Pakistanis pride themselves on their volunteer culture, and days into countrywide shutdowns to halt the spread of the new coronavirus, citizens have sprung into action.

Pakistan has registered 18 deaths from COVID-19 and has identified 1,650 cases of infection, according to government figures, but officials say the number of people with the coronavirus could be as high as 12,000.

One woman, Irum Mumtaz, set up a quarantine ward for a public hospital, run by volunteers. An entrepreneur, Umer Hussain, makes free protective suits for medics. Individuals like Pirzada distribute food. So do leftist groups like Corona Solidarity Campaign and the Robin Hood Army. A Pakistani nonprofit, The Citizens Foundation, does the same but on scale, using its network of 1,600 low-cost schools to aid 700 villages and slums.

But this pandemic poses unprecedented challenges: Pirzada only has a flimsy mask because there's a global shortage of protective gear. And in previous distributions, people crowded around him. "They're in desperate straits," he says. "They will come close and they will try to grab onto you. You can ask them to stay at a distance, but it doesn't work."

This time, Pirzada tries something new: He and other volunteers will put the rations in a church inside the slum. Then they'll call each designated family to pick up their share.

Pirzada parks near the church and volunteers start unloading the rations. People immediately crowd around, and keep entering the church, despite efforts to keep them out. One woman tugs at Pirzada's sleeve, demanding food. "Please wait five minutes, mother!" Pirzada says. "I've been waiting 10!" she snaps.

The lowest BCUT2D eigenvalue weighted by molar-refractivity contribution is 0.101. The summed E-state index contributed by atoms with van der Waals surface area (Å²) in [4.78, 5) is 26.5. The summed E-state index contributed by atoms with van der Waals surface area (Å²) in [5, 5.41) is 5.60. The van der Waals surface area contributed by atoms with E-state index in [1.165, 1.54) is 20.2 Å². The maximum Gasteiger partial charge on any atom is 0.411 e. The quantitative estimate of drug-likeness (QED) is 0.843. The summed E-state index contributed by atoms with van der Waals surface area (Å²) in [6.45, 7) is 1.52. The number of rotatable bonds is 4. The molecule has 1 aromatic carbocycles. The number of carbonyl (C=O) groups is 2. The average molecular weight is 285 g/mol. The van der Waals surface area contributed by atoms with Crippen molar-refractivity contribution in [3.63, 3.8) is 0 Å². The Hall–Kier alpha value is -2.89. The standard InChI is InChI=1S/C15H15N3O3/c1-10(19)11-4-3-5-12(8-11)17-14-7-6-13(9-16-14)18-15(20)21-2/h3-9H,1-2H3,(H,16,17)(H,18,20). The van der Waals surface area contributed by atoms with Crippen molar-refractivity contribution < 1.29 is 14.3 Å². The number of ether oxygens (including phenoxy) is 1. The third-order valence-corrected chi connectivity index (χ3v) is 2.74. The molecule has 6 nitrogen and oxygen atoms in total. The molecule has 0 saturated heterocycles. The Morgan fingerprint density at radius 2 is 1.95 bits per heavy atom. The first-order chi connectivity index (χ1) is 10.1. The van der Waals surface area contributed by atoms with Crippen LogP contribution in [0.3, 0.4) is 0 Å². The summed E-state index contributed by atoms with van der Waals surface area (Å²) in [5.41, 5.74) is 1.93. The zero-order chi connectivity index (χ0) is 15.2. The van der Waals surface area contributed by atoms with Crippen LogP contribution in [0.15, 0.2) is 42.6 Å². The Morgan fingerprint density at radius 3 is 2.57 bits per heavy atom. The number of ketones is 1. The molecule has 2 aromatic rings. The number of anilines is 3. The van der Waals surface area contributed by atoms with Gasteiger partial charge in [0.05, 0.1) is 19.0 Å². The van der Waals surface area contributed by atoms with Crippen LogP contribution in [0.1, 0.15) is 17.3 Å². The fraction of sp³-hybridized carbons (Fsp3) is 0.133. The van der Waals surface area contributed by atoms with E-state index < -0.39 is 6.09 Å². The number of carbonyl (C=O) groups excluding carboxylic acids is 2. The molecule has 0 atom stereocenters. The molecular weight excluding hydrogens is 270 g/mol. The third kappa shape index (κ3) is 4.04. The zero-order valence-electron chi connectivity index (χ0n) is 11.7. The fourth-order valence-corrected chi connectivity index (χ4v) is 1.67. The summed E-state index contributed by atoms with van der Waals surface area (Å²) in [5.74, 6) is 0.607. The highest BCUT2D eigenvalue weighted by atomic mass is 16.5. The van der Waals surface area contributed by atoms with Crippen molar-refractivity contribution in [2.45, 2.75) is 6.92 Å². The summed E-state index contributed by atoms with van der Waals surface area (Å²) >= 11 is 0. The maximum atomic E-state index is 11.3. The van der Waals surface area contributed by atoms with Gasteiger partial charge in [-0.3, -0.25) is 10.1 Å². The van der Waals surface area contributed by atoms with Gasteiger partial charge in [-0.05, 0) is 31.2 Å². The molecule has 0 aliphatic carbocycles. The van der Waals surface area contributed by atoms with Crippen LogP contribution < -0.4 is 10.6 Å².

Another woman lingers outside, hoping for food, but she's not on Pirzada's distribution list of 35 families. Shabana — she only has one name — says her brothers are out-of-work taxi drivers and they need food.

Pirzada says he'll make another distribution soon. As for his personal safety: another volunteer group will donate him protective gear.

Comment by Riaz Haq on March 31, 2020 at 1:23pm

#COVIDー19: #Pakistan rapidly setting up new labs, buying ventilators, testing kits. Pak #test capacity has been enhanced from 30,000 to 280,000 and would be further enhanced to 900,000 by 
mid April plus 3,000 #ventilators, 100,00 #PPEs. #coronavirus https://gn24.ae/9a39b49b12f7000

Pakistan is rapidly increasing its capacity to strengthen the health sector to cope with coronavirus pandemic by setting up new labs, buying ventilators, testing kits and protective kits. The government has announced the new initiatives to contain the spread of the virus, which has infected more than 1,800 people in Pakistan so far.